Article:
The Great Dying and the Sixth ExtinctionElijah E SkjoldagerVirginia Earth Systems ScholarsAbstractA mass extinction is when fifty percent or more of the planets’ species go extinct (2018). There have been five of these mass extinctions throughout the course of Earth’s history. The first mass extinction, called the End Ordovician, happened four hundred and forty-four million years ago and eighty-six percent of species were lost (Richter, 2015). The second was the Late Devonian which happened three hundred and seventy five years ago and wiped out seventy five percent of species (Richter, 2015).
The third, called the End Permian and nicknamed “The Great Dying”, happened two hundred and fifty-one million years ago and decimated the world killing a staggering ninety-six percent of all species (Richter, 2015). The fourth was the End Triassic that happened two hundred million years ago and killed eighty percent of species (Richter, 2015). The fifth was the End Cretaceous which happened sixty-six million years ago and seventy-six percent of species were lost (Richter, 2015). There is controversy today that we are in the midst if a sixth extinction.
Keywords: End Ordovician, Late Devonian, End Permian, End Triassic, End Cretaceous, extinctionThe Great Dying and The Sixth ExtinctionMany scientists believe that we are on the cusp of a sixth major extinction while others think that we have been it for the past ten thousand years. There is one thing that they agree with though and that is that humans are the main cause of it. These cases are called anthropogenic causes and they include: habitat destruction, overhunting, and global climate change just to name a few.Humans have been overhunting species to extinction ever since we learned to make weapons.
It also doesn’t help that we are overpopulating the world. This goes hand in hand with habitat destruction. We destroy the habitats of animals to make the weapons that kill them directly or indirectly through CO2 emissions. Speaking of CO2 this is what is causing the world’s climate change. Carbon dioxide has a very long life in the atmosphere and so it will keep building up over time.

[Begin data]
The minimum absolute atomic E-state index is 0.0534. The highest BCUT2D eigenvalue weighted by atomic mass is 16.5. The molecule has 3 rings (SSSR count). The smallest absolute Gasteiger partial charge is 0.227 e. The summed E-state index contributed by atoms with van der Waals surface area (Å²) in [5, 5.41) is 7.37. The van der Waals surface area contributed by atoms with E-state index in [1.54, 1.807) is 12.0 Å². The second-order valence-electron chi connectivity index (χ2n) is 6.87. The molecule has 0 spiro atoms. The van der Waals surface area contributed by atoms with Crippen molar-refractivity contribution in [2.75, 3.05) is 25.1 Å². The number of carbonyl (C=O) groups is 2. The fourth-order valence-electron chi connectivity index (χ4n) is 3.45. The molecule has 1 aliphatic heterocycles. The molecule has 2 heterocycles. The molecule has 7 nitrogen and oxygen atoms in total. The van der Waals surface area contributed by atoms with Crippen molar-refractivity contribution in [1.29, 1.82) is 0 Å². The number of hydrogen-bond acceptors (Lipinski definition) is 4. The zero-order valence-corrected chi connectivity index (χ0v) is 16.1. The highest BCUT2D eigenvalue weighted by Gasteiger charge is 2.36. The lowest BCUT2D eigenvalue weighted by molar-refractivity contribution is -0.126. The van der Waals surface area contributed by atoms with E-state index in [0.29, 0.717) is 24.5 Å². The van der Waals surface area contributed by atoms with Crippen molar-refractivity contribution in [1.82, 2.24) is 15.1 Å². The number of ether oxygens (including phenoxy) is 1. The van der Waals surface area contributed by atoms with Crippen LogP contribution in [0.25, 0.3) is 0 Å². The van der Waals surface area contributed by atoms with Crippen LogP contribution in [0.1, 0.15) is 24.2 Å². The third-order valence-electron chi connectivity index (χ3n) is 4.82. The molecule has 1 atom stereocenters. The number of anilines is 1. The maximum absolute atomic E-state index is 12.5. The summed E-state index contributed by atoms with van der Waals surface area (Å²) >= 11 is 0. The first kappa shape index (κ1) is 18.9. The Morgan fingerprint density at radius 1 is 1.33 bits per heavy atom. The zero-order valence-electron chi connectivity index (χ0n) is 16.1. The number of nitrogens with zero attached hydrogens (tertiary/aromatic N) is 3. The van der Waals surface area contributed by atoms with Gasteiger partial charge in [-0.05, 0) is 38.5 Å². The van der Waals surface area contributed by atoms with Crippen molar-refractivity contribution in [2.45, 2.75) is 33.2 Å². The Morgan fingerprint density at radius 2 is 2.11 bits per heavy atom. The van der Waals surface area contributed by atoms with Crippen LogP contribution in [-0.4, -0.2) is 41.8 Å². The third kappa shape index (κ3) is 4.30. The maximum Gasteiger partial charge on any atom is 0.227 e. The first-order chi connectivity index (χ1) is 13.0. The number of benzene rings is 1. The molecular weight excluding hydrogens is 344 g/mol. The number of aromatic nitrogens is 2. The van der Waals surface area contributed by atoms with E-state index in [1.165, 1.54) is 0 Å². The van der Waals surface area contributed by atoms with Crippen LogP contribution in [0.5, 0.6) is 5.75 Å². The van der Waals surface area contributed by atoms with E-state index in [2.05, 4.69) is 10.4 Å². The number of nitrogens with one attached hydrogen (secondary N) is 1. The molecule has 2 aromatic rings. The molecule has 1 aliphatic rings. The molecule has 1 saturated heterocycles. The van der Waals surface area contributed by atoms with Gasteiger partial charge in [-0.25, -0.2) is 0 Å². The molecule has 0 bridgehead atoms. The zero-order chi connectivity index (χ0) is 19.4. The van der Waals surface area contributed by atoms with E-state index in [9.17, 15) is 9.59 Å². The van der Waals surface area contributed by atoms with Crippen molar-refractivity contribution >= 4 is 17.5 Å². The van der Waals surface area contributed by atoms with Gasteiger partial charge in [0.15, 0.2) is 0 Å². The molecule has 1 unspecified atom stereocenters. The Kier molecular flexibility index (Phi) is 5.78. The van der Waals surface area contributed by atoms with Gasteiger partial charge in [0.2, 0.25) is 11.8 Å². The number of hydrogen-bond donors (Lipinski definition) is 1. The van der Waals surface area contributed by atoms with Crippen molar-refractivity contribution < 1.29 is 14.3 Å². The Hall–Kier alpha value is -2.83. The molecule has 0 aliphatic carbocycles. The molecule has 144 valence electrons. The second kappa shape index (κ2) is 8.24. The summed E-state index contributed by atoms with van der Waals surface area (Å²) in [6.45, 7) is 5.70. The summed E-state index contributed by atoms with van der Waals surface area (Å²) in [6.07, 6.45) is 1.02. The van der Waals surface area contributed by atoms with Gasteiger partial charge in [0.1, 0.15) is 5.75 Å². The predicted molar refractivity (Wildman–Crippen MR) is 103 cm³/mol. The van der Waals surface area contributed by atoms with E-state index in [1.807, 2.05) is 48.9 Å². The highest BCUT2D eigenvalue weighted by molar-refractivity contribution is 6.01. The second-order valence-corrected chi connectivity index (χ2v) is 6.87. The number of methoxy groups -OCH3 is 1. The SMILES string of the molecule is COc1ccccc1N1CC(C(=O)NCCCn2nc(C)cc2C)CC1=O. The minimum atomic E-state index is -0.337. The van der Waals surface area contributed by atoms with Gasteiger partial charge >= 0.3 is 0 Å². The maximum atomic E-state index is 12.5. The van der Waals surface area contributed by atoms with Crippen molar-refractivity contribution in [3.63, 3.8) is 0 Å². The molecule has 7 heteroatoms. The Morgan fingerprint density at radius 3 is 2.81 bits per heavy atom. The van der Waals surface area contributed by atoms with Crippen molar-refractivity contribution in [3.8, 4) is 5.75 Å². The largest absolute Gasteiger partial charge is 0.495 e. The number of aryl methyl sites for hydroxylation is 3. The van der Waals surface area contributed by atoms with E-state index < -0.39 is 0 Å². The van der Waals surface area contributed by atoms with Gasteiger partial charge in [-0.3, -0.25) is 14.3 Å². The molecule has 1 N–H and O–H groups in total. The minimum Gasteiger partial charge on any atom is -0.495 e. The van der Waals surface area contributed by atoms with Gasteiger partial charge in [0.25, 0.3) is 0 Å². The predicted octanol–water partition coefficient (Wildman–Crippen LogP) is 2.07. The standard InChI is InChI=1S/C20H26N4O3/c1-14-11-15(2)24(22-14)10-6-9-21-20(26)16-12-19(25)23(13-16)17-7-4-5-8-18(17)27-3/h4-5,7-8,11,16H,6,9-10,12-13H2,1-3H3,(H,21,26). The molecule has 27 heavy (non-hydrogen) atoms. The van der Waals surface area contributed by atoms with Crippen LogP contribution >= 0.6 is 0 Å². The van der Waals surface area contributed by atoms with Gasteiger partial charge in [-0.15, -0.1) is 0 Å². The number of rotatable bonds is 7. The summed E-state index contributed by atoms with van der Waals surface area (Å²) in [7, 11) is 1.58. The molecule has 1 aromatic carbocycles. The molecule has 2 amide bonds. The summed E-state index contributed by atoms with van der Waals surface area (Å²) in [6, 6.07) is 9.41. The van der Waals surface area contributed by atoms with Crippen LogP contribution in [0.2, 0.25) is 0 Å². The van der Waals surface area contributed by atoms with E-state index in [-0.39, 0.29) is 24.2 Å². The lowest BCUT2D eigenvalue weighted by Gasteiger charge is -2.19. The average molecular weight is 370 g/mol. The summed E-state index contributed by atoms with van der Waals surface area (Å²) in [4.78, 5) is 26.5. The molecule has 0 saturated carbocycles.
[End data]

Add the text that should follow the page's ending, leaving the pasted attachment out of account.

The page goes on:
CO2 traps heat from the sun inside and thus warms the earth causing climate change. Another cause is invasive species. Animals like the brown tree snake that hitch a ride on a military cargo plane in the 1940’s kill animals that are native to those areas.
Today there are no native birds in Guam because of these snakes. Humans introduce animals like this all over the world.The number of species that you might hear are in the world is probably an underestimate. Animals are extremely hard to quantify because we have no idea if we have discovered them all. The ocean for example, is so vast that we have only explored five percent of it.
The world is a vast place and we are probably not ever going to be able to find all the species.The End Permian Extinction, or “The Great Dying,” was arguably the most destructive mass extinction in Earths history. It happened around two hundred and fifty-one years ago and killed ninety-six percent of Earths species. There are three main things that caused this extinction. The first one is the Siberian traps.
The siberian traps cover a lot of are as shown in the figure below.(Daily, 2017)There were many interactions between Earths spheres. There was an interaction between the atmosphere and the lithosphere because of volcanic eruptions producing toxic gases. There was an interaction between the lithosphere and the hydrosphere by causing acid rain.
Finally, there was the most prominent interaction which was between the lithosphere and the biosphere because the volcanic eruptions killed anything in the vicinity of it.ReferencesDaily, J. W. (2017, March 2). A Younger Siberian Traps.
Retrieved April 16, 2018, from https://worldbuilding.stackexchange.com/questions/72672/a-younger-siberian-traps Module 8 Final Project.
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spacegrant.org/course/mod/assign/view.php?id=5357 Richter, V. (2015, July 06).
The big five mass extinctions. Retrieved April 15, 2018, from https://cosmosmagazine.com/palaeontology/big-five-extinctions